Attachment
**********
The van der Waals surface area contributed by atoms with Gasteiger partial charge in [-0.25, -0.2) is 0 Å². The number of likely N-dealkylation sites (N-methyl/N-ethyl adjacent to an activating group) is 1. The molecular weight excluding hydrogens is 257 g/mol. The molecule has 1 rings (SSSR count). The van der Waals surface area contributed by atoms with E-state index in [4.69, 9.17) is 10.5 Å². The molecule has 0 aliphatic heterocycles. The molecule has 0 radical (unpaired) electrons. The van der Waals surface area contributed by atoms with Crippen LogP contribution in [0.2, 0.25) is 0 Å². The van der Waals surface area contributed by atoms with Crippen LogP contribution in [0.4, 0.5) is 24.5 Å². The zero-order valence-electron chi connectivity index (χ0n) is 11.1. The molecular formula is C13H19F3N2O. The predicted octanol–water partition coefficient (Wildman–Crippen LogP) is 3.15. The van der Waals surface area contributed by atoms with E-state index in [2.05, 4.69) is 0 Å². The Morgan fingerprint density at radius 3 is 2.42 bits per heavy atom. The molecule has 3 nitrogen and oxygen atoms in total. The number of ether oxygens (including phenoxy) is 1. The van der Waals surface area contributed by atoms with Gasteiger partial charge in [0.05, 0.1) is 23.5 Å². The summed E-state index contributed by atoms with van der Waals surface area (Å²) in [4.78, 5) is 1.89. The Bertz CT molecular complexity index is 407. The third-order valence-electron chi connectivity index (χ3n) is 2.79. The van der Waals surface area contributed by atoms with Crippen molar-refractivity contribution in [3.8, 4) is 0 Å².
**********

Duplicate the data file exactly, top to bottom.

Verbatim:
The van der Waals surface area contributed by atoms with Gasteiger partial charge in [-0.25, -0.2) is 0 Å². The number of likely N-dealkylation sites (N-methyl/N-ethyl adjacent to an activating group) is 1. The molecular weight excluding hydrogens is 257 g/mol. The molecule has 1 rings (SSSR count). The van der Waals surface area contributed by atoms with E-state index in [4.69, 9.17) is 10.5 Å². The molecule has 0 aliphatic heterocycles. The molecule has 0 radical (unpaired) electrons. The van der Waals surface area contributed by atoms with Crippen LogP contribution in [0.2, 0.25) is 0 Å². The van der Waals surface area contributed by atoms with Crippen LogP contribution in [0.4, 0.5) is 24.5 Å². The zero-order valence-electron chi connectivity index (χ0n) is 11.1. The molecular formula is C13H19F3N2O. The predicted octanol–water partition coefficient (Wildman–Crippen LogP) is 3.15. The van der Waals surface area contributed by atoms with E-state index in [2.05, 4.69) is 0 Å². The Morgan fingerprint density at radius 3 is 2.42 bits per heavy atom. The molecule has 3 nitrogen and oxygen atoms in total. The number of ether oxygens (including phenoxy) is 1. The van der Waals surface area contributed by atoms with Gasteiger partial charge in [0.05, 0.1) is 23.5 Å². The summed E-state index contributed by atoms with van der Waals surface area (Å²) in [4.78, 5) is 1.89. The Bertz CT molecular complexity index is 407. The third-order valence-electron chi connectivity index (χ3n) is 2.79. The van der Waals surface area contributed by atoms with Crippen molar-refractivity contribution in [3.8, 4) is 0 Å².